WITH its prestige in the region at stake, Japan seems set to address more firmly the tragedy of women in Asia who were sent to Japanese military brothels during World War II.
This emotional vestige of the past has dogged Japan ever since a group of elderly Korean women broke a half century of silence in 1991 to tell their horrid tales of being forced to serve as "comfort women," the euphemistic term used by Imperial Japan.
Officials in Tokyo promise a report "soon" on whether they can find proof that the government forcibly recruited an estimated 50,000 to 200,000 comfort women in the 1930s and early 1940s, as many of the surviving women claim and at least one Japanese war veteran, Seiji Yoshida, admits.
Also being considered is a plan for Japan to provide money for the care of former comfort women in South Korea. But any money would be channeled through the South Korean Red Cross to avoid the impression of official compensation. Japan fears a wave of claims from war victims in the many nations that it once ruled.
So far, South Korea remains the focus of Japan's attempt to deal with the issue, since most women who ended up in combat-zone brothels came from the Korean peninsula, colonized by Japan from 1910 to 1945.
"Japan is ready to give some money to the Red Cross as strictly a humanitarian gesture," says a South Korean official. "But it won't really resolve the matter. We don't want the money. We want them to recognize the role of the Japanese government in coercing the women."
Japan and South Korea legally settled all war claims in 1965 when they normalized ties, but the emotional impact of the recent testimony by a few comfort women and the almost-weekly protests in Seoul against Japan have created a political problem beyond legalities.
One group of Korean women has filed a lawsuit in a Tokyo court seeking an apology and compensation, but the case could drag on for years. The issue has also been raised in the United Nations Commission for Human Rights in Geneva, causing concern in Tokyo. "These matters are forced prostitution and that itself is a serious violation of human rights," said Dutch academic Theo van Boven, who has worked for the UN commission.
A new president in South Korea, Kim Young Sam, who took office on Feb. 25 as the first civilian leader in 31 years, provides Japan with an opportunity to make amends and quell the issue. Mr. Kim has close ties to Tokyo and says he wants a "future-oriented" relationship and an "early" Japan-South Korea summit.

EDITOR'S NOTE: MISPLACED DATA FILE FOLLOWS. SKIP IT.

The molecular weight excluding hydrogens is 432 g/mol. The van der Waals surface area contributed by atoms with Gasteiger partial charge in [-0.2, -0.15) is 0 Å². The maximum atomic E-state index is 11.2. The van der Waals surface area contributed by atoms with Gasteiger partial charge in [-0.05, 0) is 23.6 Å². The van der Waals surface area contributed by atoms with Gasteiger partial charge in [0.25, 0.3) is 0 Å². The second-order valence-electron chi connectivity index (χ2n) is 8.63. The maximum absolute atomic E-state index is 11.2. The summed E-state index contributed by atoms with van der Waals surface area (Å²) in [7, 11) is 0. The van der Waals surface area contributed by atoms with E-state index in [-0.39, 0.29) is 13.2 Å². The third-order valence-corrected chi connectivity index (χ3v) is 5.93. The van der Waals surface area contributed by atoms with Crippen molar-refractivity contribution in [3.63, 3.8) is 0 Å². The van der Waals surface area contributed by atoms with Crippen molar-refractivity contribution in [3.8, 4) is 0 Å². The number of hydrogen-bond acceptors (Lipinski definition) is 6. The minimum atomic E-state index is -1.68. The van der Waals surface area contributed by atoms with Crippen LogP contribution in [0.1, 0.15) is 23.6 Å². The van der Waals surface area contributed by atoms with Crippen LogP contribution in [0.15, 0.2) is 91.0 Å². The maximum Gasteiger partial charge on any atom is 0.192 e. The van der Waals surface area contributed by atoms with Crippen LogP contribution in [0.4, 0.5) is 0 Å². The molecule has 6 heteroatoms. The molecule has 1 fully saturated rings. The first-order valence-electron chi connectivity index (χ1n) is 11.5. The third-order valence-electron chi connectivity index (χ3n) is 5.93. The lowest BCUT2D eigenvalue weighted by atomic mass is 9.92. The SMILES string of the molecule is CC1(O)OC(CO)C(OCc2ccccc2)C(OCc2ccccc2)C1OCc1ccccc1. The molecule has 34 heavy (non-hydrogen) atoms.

Comfort women provide "a very good issue for some Southeast Asians to use against Japan," says Seizaburo Sato, a professor at Tokyo's Keio University.
Other nations with former comfort women, such as China and the Philippines, have remained relatively discreet on the matter, careful not to offend Japan and lose out on sizable aid, trade, and investment. Political pressures outside Japan
Still, when Philippine President Fidel Ramos talks with top leaders in Tokyo this week, he is expected to at least bring up the issue to avoid being criticized back home. A group of former Filipina comfort women is planning a class action suit against Japan. And Taiwan, which has no formal ties with Japan, has asked to be included in any compensation offered to Asian women.
The issue might not have blown up against Japan if officials had not denied in 1991 that the Imperial government ran the brothels. When they were proven wrong by a Japanese academic sifting through military records, officials quickly backtracked and offered to start their own research.
"Our position is that we are undertaking serious inquiries into the archives of various institutions, and we are making our best efforts to ascertain the facts," says Japanese Foreign Ministry spokesman Masamichi Hanabusa. The research may extend to interviews with former comfort women.
Japan's delayed response, however, reveals deep misgivings among the country's leaders over admitting a past wrong at a time when Japan's economic might is bringing it nascent political leadership in Asia. Charges delayed
"This issue will inevitably create a negative reaction among Japanese, especially toward Koreans," Dr. Sato says. "Many Japanese ask why the Korean government is bringing this issue out now. Even as a small boy I knew about [the brothels.]"
But, says the Korean official, the former comfort women would still have been too young and ashamed to have dealt openly with the issue in 1965. More pointedly, he says, "We can't find any difference between Imperial Japan and today's Japan. If Japan wants to increase its influence in Asia, it must recognize its historical past."
In a speech to the South Korean parliament in January 1992, Japanese Prime Minister Kiichi Miyazawa made an apology to the comfort women and vowed to nurture in the Japanese people, "especially the youth, the courage to face past facts squarely."